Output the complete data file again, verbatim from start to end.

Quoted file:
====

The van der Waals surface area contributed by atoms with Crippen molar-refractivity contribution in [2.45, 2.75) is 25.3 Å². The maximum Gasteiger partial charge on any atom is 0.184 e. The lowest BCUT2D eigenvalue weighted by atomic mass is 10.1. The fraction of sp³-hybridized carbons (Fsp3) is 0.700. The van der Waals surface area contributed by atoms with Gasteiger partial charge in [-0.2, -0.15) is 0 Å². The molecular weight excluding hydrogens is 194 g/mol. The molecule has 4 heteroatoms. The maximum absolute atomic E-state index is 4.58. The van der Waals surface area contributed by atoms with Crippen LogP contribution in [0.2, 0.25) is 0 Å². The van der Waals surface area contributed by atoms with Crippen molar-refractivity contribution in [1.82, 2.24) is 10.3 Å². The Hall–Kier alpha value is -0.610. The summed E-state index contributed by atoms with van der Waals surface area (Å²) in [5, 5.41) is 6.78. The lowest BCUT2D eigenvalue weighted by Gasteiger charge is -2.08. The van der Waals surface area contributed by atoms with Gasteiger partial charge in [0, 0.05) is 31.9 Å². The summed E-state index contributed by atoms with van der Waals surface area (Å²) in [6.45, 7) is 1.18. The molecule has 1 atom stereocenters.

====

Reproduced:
The van der Waals surface area contributed by atoms with Crippen molar-refractivity contribution in [2.45, 2.75) is 25.3 Å². The maximum Gasteiger partial charge on any atom is 0.184 e. The lowest BCUT2D eigenvalue weighted by atomic mass is 10.1. The fraction of sp³-hybridized carbons (Fsp3) is 0.700. The van der Waals surface area contributed by atoms with Gasteiger partial charge in [-0.2, -0.15) is 0 Å². The molecular weight excluding hydrogens is 194 g/mol. The molecule has 4 heteroatoms. The maximum absolute atomic E-state index is 4.58. The van der Waals surface area contributed by atoms with Crippen LogP contribution in [0.2, 0.25) is 0 Å². The van der Waals surface area contributed by atoms with Crippen molar-refractivity contribution in [1.82, 2.24) is 10.3 Å². The Hall–Kier alpha value is -0.610. The summed E-state index contributed by atoms with van der Waals surface area (Å²) in [5, 5.41) is 6.78. The lowest BCUT2D eigenvalue weighted by Gasteiger charge is -2.08. The van der Waals surface area contributed by atoms with Gasteiger partial charge in [0, 0.05) is 31.9 Å². The summed E-state index contributed by atoms with van der Waals surface area (Å²) in [6.45, 7) is 1.18. The molecule has 1 atom stereocenters.